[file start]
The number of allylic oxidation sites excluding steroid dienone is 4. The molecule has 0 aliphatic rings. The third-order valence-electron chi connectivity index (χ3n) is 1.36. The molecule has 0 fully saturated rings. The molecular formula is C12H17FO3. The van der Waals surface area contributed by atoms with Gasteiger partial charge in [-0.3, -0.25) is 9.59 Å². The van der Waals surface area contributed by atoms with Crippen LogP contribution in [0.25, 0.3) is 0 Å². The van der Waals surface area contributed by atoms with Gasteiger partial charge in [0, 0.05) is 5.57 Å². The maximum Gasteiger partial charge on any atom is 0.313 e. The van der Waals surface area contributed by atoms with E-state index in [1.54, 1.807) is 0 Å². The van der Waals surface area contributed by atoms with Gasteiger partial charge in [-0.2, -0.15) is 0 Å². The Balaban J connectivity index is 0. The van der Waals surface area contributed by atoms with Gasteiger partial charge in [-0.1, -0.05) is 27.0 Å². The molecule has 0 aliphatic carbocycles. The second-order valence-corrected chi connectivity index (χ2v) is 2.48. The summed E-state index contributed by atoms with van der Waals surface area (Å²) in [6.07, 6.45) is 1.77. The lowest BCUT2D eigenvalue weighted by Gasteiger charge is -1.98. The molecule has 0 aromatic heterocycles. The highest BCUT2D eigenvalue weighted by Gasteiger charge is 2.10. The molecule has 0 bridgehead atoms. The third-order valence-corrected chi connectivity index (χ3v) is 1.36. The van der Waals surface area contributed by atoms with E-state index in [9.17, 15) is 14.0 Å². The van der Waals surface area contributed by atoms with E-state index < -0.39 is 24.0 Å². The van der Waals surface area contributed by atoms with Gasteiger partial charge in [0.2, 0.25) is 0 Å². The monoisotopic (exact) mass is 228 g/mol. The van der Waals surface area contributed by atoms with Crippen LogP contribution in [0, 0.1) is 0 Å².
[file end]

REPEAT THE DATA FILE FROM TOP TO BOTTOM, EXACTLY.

The number of allylic oxidation sites excluding steroid dienone is 4. The molecule has 0 aliphatic rings. The third-order valence-electron chi connectivity index (χ3n) is 1.36. The molecule has 0 fully saturated rings. The molecular formula is C12H17FO3. The van der Waals surface area contributed by atoms with Gasteiger partial charge in [-0.3, -0.25) is 9.59 Å². The van der Waals surface area contributed by atoms with Crippen LogP contribution in [0.25, 0.3) is 0 Å². The van der Waals surface area contributed by atoms with Gasteiger partial charge in [0, 0.05) is 5.57 Å². The maximum Gasteiger partial charge on any atom is 0.313 e. The van der Waals surface area contributed by atoms with E-state index in [1.54, 1.807) is 0 Å². The van der Waals surface area contributed by atoms with Gasteiger partial charge in [-0.2, -0.15) is 0 Å². The Balaban J connectivity index is 0. The van der Waals surface area contributed by atoms with Gasteiger partial charge in [-0.1, -0.05) is 27.0 Å². The molecule has 0 aliphatic carbocycles. The second-order valence-corrected chi connectivity index (χ2v) is 2.48. The summed E-state index contributed by atoms with van der Waals surface area (Å²) in [6.07, 6.45) is 1.77. The lowest BCUT2D eigenvalue weighted by Gasteiger charge is -1.98. The molecule has 0 aromatic heterocycles. The highest BCUT2D eigenvalue weighted by Gasteiger charge is 2.10. The molecule has 0 bridgehead atoms. The third-order valence-corrected chi connectivity index (χ3v) is 1.36. The van der Waals surface area contributed by atoms with E-state index in [9.17, 15) is 14.0 Å². The van der Waals surface area contributed by atoms with E-state index < -0.39 is 24.0 Å². The van der Waals surface area contributed by atoms with Gasteiger partial charge in [0.2, 0.25) is 0 Å². The monoisotopic (exact) mass is 228 g/mol. The van der Waals surface area contributed by atoms with Crippen LogP contribution in [0, 0.1) is 0 Å².